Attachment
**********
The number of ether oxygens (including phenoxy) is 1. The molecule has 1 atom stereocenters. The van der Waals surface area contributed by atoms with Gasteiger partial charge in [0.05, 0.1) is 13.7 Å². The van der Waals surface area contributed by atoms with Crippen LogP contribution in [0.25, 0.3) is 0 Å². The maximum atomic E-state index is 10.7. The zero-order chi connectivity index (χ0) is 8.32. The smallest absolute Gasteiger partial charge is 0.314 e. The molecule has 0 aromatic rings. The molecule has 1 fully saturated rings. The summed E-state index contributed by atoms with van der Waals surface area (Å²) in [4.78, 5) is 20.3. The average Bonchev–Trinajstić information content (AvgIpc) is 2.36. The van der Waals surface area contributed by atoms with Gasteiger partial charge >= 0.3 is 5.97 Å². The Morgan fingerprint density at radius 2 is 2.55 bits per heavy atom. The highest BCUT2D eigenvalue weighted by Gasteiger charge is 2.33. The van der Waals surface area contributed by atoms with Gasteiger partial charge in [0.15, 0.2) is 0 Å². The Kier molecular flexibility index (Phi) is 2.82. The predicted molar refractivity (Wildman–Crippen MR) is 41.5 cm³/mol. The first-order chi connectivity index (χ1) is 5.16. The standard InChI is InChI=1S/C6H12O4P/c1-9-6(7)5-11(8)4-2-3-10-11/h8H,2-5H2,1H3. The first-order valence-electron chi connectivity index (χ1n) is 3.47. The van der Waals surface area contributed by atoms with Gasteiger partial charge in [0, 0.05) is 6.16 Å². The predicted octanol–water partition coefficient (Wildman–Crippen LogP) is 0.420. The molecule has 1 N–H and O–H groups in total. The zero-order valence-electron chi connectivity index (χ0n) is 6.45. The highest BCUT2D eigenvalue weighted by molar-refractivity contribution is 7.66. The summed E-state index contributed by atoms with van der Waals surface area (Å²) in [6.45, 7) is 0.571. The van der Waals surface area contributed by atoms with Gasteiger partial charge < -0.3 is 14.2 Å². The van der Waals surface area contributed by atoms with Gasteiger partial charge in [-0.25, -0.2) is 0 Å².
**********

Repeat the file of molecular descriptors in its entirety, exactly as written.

The number of ether oxygens (including phenoxy) is 1. The molecule has 1 atom stereocenters. The van der Waals surface area contributed by atoms with Gasteiger partial charge in [0.05, 0.1) is 13.7 Å². The van der Waals surface area contributed by atoms with Crippen LogP contribution in [0.25, 0.3) is 0 Å². The maximum atomic E-state index is 10.7. The zero-order chi connectivity index (χ0) is 8.32. The smallest absolute Gasteiger partial charge is 0.314 e. The molecule has 0 aromatic rings. The molecule has 1 fully saturated rings. The summed E-state index contributed by atoms with van der Waals surface area (Å²) in [4.78, 5) is 20.3. The average Bonchev–Trinajstić information content (AvgIpc) is 2.36. The van der Waals surface area contributed by atoms with Gasteiger partial charge >= 0.3 is 5.97 Å². The Morgan fingerprint density at radius 2 is 2.55 bits per heavy atom. The highest BCUT2D eigenvalue weighted by Gasteiger charge is 2.33. The van der Waals surface area contributed by atoms with Gasteiger partial charge in [0.15, 0.2) is 0 Å². The Kier molecular flexibility index (Phi) is 2.82. The predicted molar refractivity (Wildman–Crippen MR) is 41.5 cm³/mol. The first-order chi connectivity index (χ1) is 5.16. The standard InChI is InChI=1S/C6H12O4P/c1-9-6(7)5-11(8)4-2-3-10-11/h8H,2-5H2,1H3. The first-order valence-electron chi connectivity index (χ1n) is 3.47. The van der Waals surface area contributed by atoms with Gasteiger partial charge in [0, 0.05) is 6.16 Å². The predicted octanol–water partition coefficient (Wildman–Crippen LogP) is 0.420. The molecule has 1 N–H and O–H groups in total. The zero-order valence-electron chi connectivity index (χ0n) is 6.45. The highest BCUT2D eigenvalue weighted by molar-refractivity contribution is 7.66. The summed E-state index contributed by atoms with van der Waals surface area (Å²) in [6.45, 7) is 0.571. The van der Waals surface area contributed by atoms with Gasteiger partial charge < -0.3 is 14.2 Å². The van der Waals surface area contributed by atoms with Gasteiger partial charge in [-0.25, -0.2) is 0 Å².